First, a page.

Lady Golfer review: The Grove
My boyfriend and I have recently adopted a Chihuahua type mongrel. His skill set includes sleeping, foraging scraps and moulting. Moulting he does well.
So when we arrived at The Grove, my black coat covered in white fur, I was anxious. In posh places, I am perpetually worried that people will spot I’m an imposter.
The Grove is a 5-star country mansion and golf resort of high repute and rich history. Its foundations date back to 1703 and, having undergone many transformations, it was reborn in its current semblance in 2003. Since then it has hosted the G20 London summit and the World Golf Championship. But despite all of this, it’s not posh, or stuffy, but rather plush, cosy and unfailingly welcoming.
We stayed in The Mansion wing where a chic boudoir aesthetic runs from the dark velvet curtains and low lighting that line the corridors, to the ostrich feathers that mark the corners of the modern four-poster beds. But it is not excessive; these touches remind you that you are somewhere new and special, a place to indulge, while everything else works to make you feel at ease.
The beds are big and comfy, the bathrooms are spacious and well lit, the views are sprawling and green and the mini bar is well stocked.
The dining options range from an easy going but extensive buffet set up in the Glass House, to a more formal experience in Colette’s restaurant. Perhaps the best, or certainly the most lively, atmosphere can be found at The Stables restaurant, where a beautifully executed bar menu covers everything from fish and chips to pot roast shoulder of salt marsh lamb and enticing smoked Hartlepool haddock, leek and parsley risotto.
Everything is homemade, carb-heavy and delicious. For a touch of sophisticated gluttony, sample afternoon tea in the lounge. The tea selection alone warrants its own menu, while dainty cakes, uniform, crustless sandwiches and warmed scones come as standard. Everything is homemade, carb-heavy and delicious.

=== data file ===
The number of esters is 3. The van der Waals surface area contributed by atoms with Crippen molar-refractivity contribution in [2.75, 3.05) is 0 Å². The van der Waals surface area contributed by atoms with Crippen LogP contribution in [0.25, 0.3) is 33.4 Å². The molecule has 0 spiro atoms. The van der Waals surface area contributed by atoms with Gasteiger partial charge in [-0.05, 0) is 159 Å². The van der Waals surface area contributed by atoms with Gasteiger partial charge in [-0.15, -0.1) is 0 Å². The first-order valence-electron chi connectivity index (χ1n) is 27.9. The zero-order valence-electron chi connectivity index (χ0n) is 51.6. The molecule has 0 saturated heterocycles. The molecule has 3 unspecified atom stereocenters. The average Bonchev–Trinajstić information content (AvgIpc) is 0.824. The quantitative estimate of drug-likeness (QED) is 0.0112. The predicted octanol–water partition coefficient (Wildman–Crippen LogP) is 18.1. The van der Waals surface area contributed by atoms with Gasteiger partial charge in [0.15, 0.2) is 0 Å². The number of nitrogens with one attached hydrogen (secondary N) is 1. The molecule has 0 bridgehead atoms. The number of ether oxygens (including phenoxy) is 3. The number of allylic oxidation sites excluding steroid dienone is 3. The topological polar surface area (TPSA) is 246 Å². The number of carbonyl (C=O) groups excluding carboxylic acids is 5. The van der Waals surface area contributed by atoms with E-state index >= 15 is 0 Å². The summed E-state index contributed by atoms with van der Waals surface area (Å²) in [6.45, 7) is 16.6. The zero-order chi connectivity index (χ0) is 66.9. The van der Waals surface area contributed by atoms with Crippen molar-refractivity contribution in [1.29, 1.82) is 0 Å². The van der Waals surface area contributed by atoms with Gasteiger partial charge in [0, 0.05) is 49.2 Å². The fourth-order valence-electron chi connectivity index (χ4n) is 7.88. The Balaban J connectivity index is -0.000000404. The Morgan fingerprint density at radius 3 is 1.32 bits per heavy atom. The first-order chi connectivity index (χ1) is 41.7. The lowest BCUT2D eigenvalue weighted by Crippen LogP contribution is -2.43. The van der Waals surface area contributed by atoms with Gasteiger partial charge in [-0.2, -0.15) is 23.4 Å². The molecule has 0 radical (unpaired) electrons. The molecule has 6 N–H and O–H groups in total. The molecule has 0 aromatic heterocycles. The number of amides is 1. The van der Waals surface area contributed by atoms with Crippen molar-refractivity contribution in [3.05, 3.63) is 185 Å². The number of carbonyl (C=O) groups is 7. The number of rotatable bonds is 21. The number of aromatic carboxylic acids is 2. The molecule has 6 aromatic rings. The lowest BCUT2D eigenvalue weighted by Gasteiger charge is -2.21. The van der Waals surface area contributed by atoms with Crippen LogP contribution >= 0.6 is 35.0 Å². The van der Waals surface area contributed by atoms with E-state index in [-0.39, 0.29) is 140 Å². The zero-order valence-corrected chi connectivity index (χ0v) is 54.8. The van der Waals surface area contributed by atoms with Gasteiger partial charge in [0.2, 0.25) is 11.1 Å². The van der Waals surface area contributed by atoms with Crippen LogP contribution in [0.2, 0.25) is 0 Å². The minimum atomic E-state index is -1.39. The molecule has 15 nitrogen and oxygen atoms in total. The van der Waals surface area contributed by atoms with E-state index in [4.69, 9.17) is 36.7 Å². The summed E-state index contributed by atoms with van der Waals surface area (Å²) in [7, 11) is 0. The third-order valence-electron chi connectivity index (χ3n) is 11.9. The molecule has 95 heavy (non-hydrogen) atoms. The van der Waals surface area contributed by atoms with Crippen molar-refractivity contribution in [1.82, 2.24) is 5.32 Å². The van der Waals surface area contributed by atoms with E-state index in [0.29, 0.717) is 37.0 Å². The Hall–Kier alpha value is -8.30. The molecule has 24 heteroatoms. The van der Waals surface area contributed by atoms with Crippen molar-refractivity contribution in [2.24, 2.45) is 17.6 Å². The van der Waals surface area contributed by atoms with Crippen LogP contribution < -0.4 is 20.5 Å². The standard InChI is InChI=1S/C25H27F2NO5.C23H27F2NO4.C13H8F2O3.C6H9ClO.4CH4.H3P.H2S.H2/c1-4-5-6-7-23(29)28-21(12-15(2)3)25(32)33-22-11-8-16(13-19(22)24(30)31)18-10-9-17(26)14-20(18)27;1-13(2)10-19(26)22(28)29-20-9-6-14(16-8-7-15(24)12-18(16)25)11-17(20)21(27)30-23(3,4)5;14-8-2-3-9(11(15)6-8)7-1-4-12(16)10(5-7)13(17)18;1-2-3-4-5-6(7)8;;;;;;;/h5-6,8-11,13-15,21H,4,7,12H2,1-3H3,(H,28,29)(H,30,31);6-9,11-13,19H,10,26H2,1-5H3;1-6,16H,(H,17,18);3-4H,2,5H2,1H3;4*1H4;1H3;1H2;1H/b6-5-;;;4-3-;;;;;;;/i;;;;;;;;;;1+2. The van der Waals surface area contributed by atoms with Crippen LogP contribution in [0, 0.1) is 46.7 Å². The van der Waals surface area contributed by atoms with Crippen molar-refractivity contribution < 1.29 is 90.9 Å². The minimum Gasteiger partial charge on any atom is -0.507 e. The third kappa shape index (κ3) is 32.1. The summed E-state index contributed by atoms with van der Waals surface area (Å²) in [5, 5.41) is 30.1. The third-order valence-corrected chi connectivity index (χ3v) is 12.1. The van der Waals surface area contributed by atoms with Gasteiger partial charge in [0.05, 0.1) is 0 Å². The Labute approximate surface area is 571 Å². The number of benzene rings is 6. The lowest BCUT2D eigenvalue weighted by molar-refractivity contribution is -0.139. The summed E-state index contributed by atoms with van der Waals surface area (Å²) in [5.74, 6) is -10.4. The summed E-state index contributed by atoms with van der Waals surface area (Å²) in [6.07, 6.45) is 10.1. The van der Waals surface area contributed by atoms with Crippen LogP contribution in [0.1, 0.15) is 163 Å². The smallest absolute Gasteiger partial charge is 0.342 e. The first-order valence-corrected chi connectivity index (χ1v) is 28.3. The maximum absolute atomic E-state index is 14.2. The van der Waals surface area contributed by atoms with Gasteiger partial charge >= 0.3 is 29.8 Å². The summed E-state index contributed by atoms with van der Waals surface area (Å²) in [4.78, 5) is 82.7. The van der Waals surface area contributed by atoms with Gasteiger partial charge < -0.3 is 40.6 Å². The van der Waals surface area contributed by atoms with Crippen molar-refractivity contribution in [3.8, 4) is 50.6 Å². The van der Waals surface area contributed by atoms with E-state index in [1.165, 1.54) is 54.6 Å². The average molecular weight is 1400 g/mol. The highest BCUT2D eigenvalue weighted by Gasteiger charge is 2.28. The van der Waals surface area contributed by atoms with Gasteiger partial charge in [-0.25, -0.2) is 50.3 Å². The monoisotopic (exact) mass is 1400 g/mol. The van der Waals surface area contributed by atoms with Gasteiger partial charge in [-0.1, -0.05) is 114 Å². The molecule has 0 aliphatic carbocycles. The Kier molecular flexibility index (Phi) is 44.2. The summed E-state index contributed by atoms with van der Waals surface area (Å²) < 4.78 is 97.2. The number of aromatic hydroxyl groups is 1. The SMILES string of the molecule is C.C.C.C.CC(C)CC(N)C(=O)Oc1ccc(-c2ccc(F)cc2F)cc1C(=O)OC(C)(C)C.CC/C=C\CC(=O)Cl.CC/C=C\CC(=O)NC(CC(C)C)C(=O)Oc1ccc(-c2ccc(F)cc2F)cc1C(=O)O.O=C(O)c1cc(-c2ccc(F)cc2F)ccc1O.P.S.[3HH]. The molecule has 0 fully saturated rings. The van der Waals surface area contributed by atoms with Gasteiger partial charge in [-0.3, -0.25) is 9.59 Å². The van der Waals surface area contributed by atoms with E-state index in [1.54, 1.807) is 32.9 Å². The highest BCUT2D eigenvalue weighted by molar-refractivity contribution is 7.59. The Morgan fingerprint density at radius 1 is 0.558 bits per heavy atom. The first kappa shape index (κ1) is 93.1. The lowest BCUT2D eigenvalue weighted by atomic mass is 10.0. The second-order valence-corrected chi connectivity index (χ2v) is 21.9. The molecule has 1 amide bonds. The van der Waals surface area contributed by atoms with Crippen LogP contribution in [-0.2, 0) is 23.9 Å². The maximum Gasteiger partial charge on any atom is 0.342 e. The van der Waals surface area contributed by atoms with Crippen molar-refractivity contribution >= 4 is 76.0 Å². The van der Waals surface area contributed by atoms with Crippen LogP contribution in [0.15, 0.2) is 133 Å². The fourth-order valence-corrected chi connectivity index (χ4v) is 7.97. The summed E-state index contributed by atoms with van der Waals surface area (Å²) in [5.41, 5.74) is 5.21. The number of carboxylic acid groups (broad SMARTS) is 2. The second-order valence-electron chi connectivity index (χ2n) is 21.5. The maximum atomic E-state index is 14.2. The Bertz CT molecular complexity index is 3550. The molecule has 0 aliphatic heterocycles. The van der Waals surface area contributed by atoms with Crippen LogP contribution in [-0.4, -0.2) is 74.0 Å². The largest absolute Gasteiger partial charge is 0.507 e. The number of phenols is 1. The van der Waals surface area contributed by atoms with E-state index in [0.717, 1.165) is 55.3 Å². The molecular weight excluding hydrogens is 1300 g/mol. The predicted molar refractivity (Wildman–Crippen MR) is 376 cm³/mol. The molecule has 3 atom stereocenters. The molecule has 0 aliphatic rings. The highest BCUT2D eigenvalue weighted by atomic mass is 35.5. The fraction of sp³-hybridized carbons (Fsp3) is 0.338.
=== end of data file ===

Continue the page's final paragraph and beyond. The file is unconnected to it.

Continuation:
Refurbishments on The Grove’s Espa spa, Sequoia, were completed in September 2014 and it is now at its immaculate best. New facilities include the heat experience rooms; a sauna, steam room and sensory shower and a relaxation room, where guests can nestle in and embrace deep, uninterrupted slumber.
While the pool house is all wooden beams and big windows, the indoor pool is a slick, onyx black cube, akin to something you’d see in a bond villain’s lair. The spa treatment list includes both male and female, golf specific treatments at around the £120 mark. The signature is The Orangery Experience, a top-to-toe ritual designed to nourish and firm the entire body. After a facial, full body exfoliation, foot bath, anti-oxidant mousse wrap and anti-aging contouring facial massage, the treatment leaves you invigorated, yet blissfully weak and de-stressed.
Opened to much acclaim in 2003, the course doesn’t have the illustrious history of the Manor House but you would be hard pressed to notice. What it lacks in age it makes up for in breeding, designed by Kyle Phillips and host to the 2006 WGC-American Express Championship, won by Tiger Woods.
From the second you set foot on the practice range to the moment you shake hands on the 18th you get the feeling that no expense has been spared. Despite The Grove’s excellent reputation for course condition, I was taken aback – a country estate/parkland course is rarely this good in high summer, let alone in the winter.
The course follows the natural undulations of the estate, while Phillips’ design can be seen in the raised greens and visually deceiving bunker placement. Regardless of your ability, much like the hotel and spa, golf here is a truly luxury experience.